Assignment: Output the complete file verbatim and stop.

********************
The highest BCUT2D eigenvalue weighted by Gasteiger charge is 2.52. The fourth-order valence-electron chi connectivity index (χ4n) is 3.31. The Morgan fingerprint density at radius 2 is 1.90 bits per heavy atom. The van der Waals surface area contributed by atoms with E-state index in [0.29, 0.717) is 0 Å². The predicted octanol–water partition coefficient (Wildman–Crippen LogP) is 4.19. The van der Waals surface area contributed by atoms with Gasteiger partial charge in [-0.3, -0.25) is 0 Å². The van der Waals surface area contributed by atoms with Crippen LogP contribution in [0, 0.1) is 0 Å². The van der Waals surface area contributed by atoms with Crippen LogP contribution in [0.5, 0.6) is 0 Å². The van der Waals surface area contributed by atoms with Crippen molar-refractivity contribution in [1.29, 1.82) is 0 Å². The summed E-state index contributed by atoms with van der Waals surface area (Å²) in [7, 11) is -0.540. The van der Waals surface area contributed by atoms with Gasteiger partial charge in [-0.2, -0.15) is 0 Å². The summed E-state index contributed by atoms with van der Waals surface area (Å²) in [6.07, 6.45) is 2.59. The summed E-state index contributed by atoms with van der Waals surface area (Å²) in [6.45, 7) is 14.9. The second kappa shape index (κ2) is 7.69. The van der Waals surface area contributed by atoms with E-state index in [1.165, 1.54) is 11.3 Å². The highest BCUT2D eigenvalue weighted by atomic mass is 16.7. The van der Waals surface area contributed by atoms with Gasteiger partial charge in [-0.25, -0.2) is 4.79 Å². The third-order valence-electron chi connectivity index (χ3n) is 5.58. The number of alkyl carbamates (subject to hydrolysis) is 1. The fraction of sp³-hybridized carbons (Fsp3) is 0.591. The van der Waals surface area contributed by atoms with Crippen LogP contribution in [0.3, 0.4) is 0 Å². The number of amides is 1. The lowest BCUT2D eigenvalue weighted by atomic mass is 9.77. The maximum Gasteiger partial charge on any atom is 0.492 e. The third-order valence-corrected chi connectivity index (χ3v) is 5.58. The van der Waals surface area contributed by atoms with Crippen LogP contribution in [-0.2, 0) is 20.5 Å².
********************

The highest BCUT2D eigenvalue weighted by Gasteiger charge is 2.52. The fourth-order valence-electron chi connectivity index (χ4n) is 3.31. The Morgan fingerprint density at radius 2 is 1.90 bits per heavy atom. The van der Waals surface area contributed by atoms with E-state index in [0.29, 0.717) is 0 Å². The predicted octanol–water partition coefficient (Wildman–Crippen LogP) is 4.19. The van der Waals surface area contributed by atoms with Gasteiger partial charge in [-0.3, -0.25) is 0 Å². The van der Waals surface area contributed by atoms with Crippen LogP contribution in [0, 0.1) is 0 Å². The van der Waals surface area contributed by atoms with Crippen LogP contribution in [0.5, 0.6) is 0 Å². The van der Waals surface area contributed by atoms with Crippen molar-refractivity contribution in [1.29, 1.82) is 0 Å². The summed E-state index contributed by atoms with van der Waals surface area (Å²) in [7, 11) is -0.540. The van der Waals surface area contributed by atoms with Gasteiger partial charge in [-0.2, -0.15) is 0 Å². The summed E-state index contributed by atoms with van der Waals surface area (Å²) in [6.07, 6.45) is 2.59. The summed E-state index contributed by atoms with van der Waals surface area (Å²) in [6.45, 7) is 14.9. The second kappa shape index (κ2) is 7.69. The van der Waals surface area contributed by atoms with E-state index in [1.165, 1.54) is 11.3 Å². The highest BCUT2D eigenvalue weighted by atomic mass is 16.7. The van der Waals surface area contributed by atoms with Gasteiger partial charge in [-0.25, -0.2) is 4.79 Å². The third-order valence-electron chi connectivity index (χ3n) is 5.58. The number of alkyl carbamates (subject to hydrolysis) is 1. The fraction of sp³-hybridized carbons (Fsp3) is 0.591. The van der Waals surface area contributed by atoms with Crippen LogP contribution in [0.3, 0.4) is 0 Å². The number of amides is 1. The lowest BCUT2D eigenvalue weighted by atomic mass is 9.77. The maximum Gasteiger partial charge on any atom is 0.492 e. The third-order valence-corrected chi connectivity index (χ3v) is 5.58. The van der Waals surface area contributed by atoms with Crippen LogP contribution in [-0.2, 0) is 20.5 Å².